“Blue skies smilin’ at me, nothing but blue skies do I see” – sang Ella Fitzgerald in 1958.
Through responsible capital allocation decisions, investors can help ensure that our finite CO₂ budget is spent to maximise investor return and benefits for all stakeholders – and perhaps even turn the skies blue again.
The Covid-19 crisis has created a once-in-a-generation window of political opportunity to tackle other global issues with bold and farreaching measures.
The predicament of the airline industry is a case in point. As airline companies line up to receive state aid, governments are in a strong position to ensure that financial support is conditional on reducing greenhouse gas emissions (GHG). Governments around the world are providing aid or even (re)-nationalising airlines, such as in Italy. In late April, France’s government linked financial support for Air France-KLM to climate goals. The Dutch and Austrian governments are also expected to make reducing emissions a condition of airlines receiving state aid. At the same time, the US government did not impose any conditions.
Analysts estimate that the Covid-19 crisis will result in a 5% drop in global CO₂ emissions in 2020. Sadly, this decrease is not structural; it is entirely the result of political decisions around the world to suspend economic activity to slow the spread of the virus. Air transportation contributed at least 2.5% of global CO₂ emissions in 2019. This figure is merely emissions from aircraft engines measured at ground level; recent studies warn that aircraft contrails at cruising altitude could double the impact. Under even the rosiest scenario of energy efficiency and progress in other areas, annual global air transport’s CO₂ emissions will be 50% higher in 2050.
Air passenger growth is forecast at 3.5% annually over the next two decades, per IATA. Experts think this could be partially offset by about 1% in annual energy efficiency. Such continued rapid growth in passengers would likely result in continued growth in airline industry CO₂ emissions. A simple model of net CO₂, that is emissions expected from air passenger growth compared to reductions arising from future improvements in aircraft efficiency, demonstrates that much bolder measures are required for the sector to decarbonise.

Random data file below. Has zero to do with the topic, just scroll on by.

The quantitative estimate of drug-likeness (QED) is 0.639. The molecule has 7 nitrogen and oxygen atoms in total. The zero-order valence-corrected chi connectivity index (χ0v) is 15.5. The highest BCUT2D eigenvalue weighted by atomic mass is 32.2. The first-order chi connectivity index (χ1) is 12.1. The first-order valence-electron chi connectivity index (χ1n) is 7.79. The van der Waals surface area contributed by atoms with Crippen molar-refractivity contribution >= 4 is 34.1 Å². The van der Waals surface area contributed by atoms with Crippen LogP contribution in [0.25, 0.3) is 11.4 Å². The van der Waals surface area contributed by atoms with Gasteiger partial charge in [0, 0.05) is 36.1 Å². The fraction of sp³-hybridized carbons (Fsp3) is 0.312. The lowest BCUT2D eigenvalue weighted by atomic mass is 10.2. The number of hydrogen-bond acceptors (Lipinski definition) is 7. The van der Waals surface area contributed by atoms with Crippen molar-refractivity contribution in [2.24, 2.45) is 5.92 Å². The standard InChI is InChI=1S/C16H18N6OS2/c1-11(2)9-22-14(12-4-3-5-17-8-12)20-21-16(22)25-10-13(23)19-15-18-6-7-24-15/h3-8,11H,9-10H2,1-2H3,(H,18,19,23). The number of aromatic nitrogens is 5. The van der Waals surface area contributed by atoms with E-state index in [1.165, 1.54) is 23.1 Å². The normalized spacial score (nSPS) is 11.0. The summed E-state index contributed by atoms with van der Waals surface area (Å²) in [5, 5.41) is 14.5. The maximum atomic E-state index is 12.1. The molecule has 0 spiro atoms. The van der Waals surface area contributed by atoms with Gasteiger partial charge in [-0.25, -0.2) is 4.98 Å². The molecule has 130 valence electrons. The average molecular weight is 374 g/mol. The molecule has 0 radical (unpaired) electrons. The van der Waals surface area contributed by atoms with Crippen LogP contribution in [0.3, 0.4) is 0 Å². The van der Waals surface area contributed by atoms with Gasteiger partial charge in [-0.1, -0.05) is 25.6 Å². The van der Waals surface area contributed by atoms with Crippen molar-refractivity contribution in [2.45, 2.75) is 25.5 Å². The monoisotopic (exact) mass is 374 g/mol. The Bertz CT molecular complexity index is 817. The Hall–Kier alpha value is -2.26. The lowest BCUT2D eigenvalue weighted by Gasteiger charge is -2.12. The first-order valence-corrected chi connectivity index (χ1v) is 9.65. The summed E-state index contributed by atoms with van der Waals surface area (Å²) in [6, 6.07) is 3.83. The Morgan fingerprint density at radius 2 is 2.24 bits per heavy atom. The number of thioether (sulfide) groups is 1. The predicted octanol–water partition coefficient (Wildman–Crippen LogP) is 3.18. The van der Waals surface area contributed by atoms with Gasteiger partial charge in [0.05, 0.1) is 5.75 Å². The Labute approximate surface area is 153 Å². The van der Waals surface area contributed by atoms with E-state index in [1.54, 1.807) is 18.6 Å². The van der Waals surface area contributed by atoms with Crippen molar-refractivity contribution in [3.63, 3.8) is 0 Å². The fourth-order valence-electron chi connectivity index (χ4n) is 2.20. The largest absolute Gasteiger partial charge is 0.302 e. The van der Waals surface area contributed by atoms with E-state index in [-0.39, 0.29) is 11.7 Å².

A European citizen flying from London to New York roundtrip causes as much CO₂ emissions over his 12 hours of flying (2.4 tons) as a family car will over an entire year. This one roundtrip flight is roughly the total GHG budget for each European for the year 2030, to meet the 2-degree global warming goal.
Bluntly stated, flying is too cheap. Air travellers do not yet pay for the cost of their emissions.
Airplane journeys should be discouraged where an alternative exists.
Logic demands that we analyse whether investments in rail networks and other alternatives should partially replace air traffic. More fundamentally, the underlying societal purpose of airlines needs to be re-examined. The environmental cost must be correctly priced into airlines.
We – governments, travellers and investors – must give aviation a re-think. Investors have a responsibility to ensure that through their capital allocation decisions, this finite CO₂ budget is spent to maximise investor return and the return for all stakeholders. Governments and citizens must play their part. Governments must create incentives and channel public funds towards low-carbon transportation infrastructure. They can make it easier for citizens to understand the impact of their travel decisions and help citizens adapt their consumption decisions accordingly. Low-carbon leisure and travel solutions are already available and will benefit from this shift in behaviour.